A long multi-day hike or backpacking trip is very different from a one-day hike. Here are some of the most important things you need to know.
I recently ran 400 km in Northern Spain along the old pilgrimage routes to Santiago, Camino del Norte and Camino Primitivo. My next plan is a four-day backpacking trip to conquer the seven most northerly Munros in Scotland. All this stuff is in my mind, so I thought I would share it with the class.
You will probably get blisters (and other foot pain).
Walking long distances is hard on your feet ̵
An ounce of prevention is worth a pound of cure, and all that. If you can, find a boot and sock combination that works for you and stick to it. What works for me does not necessarily work for you and vice versa. So take the time to try different socks on one-day hikes to see what feels best. Some people prefer an inside and outside sock while others prefer a good merino wool sock.
While you can prevent as much as you like, there is still the possibility that you may get blisters. This is where proactive treatment comes in. As soon as you feel that a hot spot is forming, stop and stick a second skin square on it to prevent it from rubbing again. If you prevent the formation of bubbles, you can ensure that they do not spread.
If you get a blister, you can either cover it up and leave it alone or drain it with a sterile needle and then cover it up and leave it alone. Most doctors recommend that you leave it, but most hikers recommend that you drain it so that walking is less painful. If you have swelling, redness or pus, you should consult a doctor. An infected bladder is no joke.
And blisters are just one of many possible foot pains. There is a reason why foot-pain is a word and "hand-sickness" is not. Take care when things hurt and stop explaining why. You may have the wrong insole, bruises when walking on a hard surface, or your boots are too tight.
Do not pack too much.
If you are not an experienced hiker, your packing list is probably too long and your backpack is probably too heavy. Any additional item you bring increases the weight you need to haul for miles. You want to take as little equipment as possible.
That's right, you pack longer than just a few hours. So you need clothes, food and (possibly) shelter. You do not want to get into a storm without a rain jacket. Packing is about finding the right balance.
In general, you want to limit the weight of your basic pack (anything except food and water) to less than 10 percent of your body weight. So, if you weigh 180 pounds, your backpack should weigh less than 18 kg. If you weigh 120 pounds, you want a 12-pound pack. Of course, you must also consider your strength. If you have a muscular weight of 160 pounds, you can carry more than someone with the same weight that it is not.
How you fill your weight limit depends on where you go, who you are with and how long you want to know how the weather will be and how much safety margin you want. Remember, the easier your backpack is, the easier your hike will be. They move faster and are probably more fun.
It is impossible to create a complete packing list for every situation – there are too many variables. Here is a rough list of the basics and key information you can refer to:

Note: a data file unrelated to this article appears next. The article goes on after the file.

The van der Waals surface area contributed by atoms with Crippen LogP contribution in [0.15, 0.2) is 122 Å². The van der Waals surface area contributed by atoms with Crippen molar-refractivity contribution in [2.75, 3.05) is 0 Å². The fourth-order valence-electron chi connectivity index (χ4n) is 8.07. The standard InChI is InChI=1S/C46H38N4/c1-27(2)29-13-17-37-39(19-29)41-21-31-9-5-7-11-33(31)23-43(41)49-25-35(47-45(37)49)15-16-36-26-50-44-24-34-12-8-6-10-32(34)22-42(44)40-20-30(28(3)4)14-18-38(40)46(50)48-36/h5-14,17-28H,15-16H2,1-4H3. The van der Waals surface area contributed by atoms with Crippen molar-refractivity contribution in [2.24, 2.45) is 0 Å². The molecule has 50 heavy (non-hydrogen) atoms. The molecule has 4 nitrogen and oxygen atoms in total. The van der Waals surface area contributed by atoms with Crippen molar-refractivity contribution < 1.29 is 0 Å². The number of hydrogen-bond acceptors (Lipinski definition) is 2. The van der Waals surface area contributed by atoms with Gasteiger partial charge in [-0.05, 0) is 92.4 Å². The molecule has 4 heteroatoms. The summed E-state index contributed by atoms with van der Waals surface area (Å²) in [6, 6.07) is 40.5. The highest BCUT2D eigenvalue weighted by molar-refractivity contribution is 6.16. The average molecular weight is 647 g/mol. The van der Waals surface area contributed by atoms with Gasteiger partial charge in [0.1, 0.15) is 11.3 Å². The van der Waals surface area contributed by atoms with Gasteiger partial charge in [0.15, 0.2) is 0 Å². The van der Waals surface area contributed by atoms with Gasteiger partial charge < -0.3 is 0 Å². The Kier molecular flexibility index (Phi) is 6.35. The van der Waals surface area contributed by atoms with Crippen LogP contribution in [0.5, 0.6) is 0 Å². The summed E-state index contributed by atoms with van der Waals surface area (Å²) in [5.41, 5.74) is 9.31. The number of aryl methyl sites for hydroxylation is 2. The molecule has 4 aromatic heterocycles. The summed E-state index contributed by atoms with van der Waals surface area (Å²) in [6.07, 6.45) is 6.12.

- backpack and rain cover
- tent (if required)
- sleeping bag or liner and sleeping pad
- water bottle and treatment method  Hiking boots
- Two pairs of hiking socks
- Evening sandals or flip-flops
- Two pair of underwear
- One pair of hiking pants with zipper
- Two base layers  Two warm layers
- A weatherproof Outer layer
- A hat
- Toilet paper
- A trowel
- A toothbrush and toothpaste
- A topography map and compass
- A cell phone
- A spotlight  Blister plaster and a sterile needle
- painkillers and anti-inflammatories
- A small stove and a fuel bottle
- A saucepan and Dinnerware  You can customize this list as needed. Of course, if you go to a warm and dry place, you are packing things other than a wet and cold place. Do not forget the food!
Buy high quality equipment
If you're on a backpack, put a lot of emphasis on quality equipment. Most people probably use their hiking boots less than 10 days a year. If you're traveling for a week, you want to make sure your boots are held and your feet are not destroyed.
Similarly, a tent that is not waterproof is not capable of being worth much in the mountains. It's better to borrow good equipment from friends than to buy something that does not work.
However, there are ways to save money with outdoor gear. If you investigate, you will get the best equipment at the best price.
They walk slowly, but far.
If you normally walk fast through a paved city or on a nice path, you'll be surprised how slowly you move with your backpack on the hardest sections of the Camino Primitivo, which runs through a mountain range On average, we were at a little less than 5 km / h, including breaks, water breaks, and lunches – if it's shallow, you can move faster, but once you reach the hills, those heavy backpacks slow you down.
Also if you move slower, you can cover a decent distance A 15-mile day is pretty normal during 20-mile-days are a bit more difficult, but still achievable. These distances add up over a period of four or five days.
Playing it safe
If you are on a backpack or on a multi-day hike, you should play it safe. If you are not expected to return for three days, and if something happens the first time, you can be exposed to the elements for two days with a broken leg screaming for help that will not come until the hike you plan to navigate.